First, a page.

Cities trying to rebound after a natural disaster must focus their support efforts equally on the needs of both the residential and business communities, new research finds.
A study by researchers at Texas A&M University shows that following a devastating hurricane, tornado or other disaster, household and business recovery are mutually dependent upon one another. The study argues that homes provide labor to businesses and consume goods and services from businesses, and that an interruption to either one will affect the other.
"The reopening of businesses can influence nearby households’ decisions to return to their homes and the return of households in the market area will increase the chances for businesses to return," researchers Yu Xiao and Shannon Van Zandt wrote in their study.
The research was based on data of 980 homes and 145 businesses after 2008's Hurricane Ike, which made landfall near Galveston, Texas, creating what has become the fourth costliest hurricane. Upon their analysis, Xiao and Van Zandt found that within a 1.5 mile (2.42 kilometer) radius, the greater the percentage of businesses in operation, the more likely it is that a household will be occupied.
"These findings suggest that the re-opening of businesses can significantly influence household decisions to return to their homes," the researchers wrote. "Reasons for this may vary, but may include the availability of jobs and the availability of lower-order goods (those with a limited range) to facilitate a return to normalcy."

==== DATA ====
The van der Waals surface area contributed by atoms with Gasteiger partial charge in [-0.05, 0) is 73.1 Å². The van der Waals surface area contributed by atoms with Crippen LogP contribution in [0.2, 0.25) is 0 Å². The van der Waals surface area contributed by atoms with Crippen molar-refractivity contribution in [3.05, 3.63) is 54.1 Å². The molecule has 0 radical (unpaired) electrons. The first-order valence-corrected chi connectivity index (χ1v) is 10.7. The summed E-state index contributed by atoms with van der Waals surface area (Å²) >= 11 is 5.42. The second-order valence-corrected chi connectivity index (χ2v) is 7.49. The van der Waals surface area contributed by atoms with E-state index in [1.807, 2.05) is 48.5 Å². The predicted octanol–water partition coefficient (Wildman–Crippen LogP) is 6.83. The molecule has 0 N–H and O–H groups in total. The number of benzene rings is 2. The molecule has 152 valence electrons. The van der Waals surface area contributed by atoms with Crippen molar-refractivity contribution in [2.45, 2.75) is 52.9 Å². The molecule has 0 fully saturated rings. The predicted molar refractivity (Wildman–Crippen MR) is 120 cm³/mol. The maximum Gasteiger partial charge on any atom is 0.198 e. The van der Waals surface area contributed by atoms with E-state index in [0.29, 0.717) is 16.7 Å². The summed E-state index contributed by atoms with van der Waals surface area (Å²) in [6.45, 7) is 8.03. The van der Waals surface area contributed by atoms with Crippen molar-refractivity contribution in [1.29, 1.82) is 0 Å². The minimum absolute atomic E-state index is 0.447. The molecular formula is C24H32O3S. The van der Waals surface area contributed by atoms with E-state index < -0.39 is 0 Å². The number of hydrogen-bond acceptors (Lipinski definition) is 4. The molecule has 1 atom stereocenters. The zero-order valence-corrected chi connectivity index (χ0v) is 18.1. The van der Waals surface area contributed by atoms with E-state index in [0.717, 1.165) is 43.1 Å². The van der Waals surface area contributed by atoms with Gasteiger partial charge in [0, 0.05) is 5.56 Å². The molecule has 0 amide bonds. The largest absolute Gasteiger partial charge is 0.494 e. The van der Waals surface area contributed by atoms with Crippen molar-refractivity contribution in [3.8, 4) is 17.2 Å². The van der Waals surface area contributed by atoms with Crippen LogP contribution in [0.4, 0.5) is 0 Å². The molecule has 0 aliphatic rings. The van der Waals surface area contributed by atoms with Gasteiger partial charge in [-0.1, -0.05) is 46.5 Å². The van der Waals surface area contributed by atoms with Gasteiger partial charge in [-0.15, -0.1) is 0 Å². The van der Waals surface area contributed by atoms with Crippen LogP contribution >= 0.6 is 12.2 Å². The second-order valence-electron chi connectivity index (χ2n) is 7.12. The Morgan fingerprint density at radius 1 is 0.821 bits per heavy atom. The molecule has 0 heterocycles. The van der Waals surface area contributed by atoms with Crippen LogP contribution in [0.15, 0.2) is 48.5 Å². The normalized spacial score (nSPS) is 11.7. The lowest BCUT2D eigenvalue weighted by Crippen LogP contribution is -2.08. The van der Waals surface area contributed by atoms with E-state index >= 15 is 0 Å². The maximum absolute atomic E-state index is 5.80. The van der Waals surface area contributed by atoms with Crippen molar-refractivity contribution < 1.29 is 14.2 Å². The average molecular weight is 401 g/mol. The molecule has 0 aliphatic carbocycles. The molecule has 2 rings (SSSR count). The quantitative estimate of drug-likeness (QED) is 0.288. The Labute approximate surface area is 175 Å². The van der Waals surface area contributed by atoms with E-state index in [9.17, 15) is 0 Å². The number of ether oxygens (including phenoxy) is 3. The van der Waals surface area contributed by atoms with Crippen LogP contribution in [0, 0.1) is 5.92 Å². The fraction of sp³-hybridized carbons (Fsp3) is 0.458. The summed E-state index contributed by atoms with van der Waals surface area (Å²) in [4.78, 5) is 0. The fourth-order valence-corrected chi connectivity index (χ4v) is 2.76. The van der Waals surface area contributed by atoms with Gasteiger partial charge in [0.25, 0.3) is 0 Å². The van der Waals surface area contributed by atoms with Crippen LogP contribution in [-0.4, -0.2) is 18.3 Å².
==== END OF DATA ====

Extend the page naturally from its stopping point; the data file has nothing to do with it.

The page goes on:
The study found that businesses' survival following a disaster isn't as dependent on nearby residential areas being populated as they are the greater geographical area as a whole.
"Because market areas for businesses stretch out beyond the close vicinity, the dislocation of households in the close vicinity may not be fatal for business survival," Xiao and Van Zandt wrote. "However, hollowing out of the larger market area is detrimental."
Since the housing and business markets are so closely linked, the researchers conclude that businesses should take a more active role in disaster management, improving protection at the business site as well as investing in overall community resilience. In addition, Xiao and Van Zandt believe federal and state governments need to provide proper disaster relief to businesses.
"Due to the significant influence of businesses on household occupancy, one way to help households is to help businesses," the researchers wrote. "Businesses and households need to recover together."
The study, "Building Community Resiliency: Spatial Links between Household and Business Post-Disaster Return," was published in the August issue of the journal Urban Studies.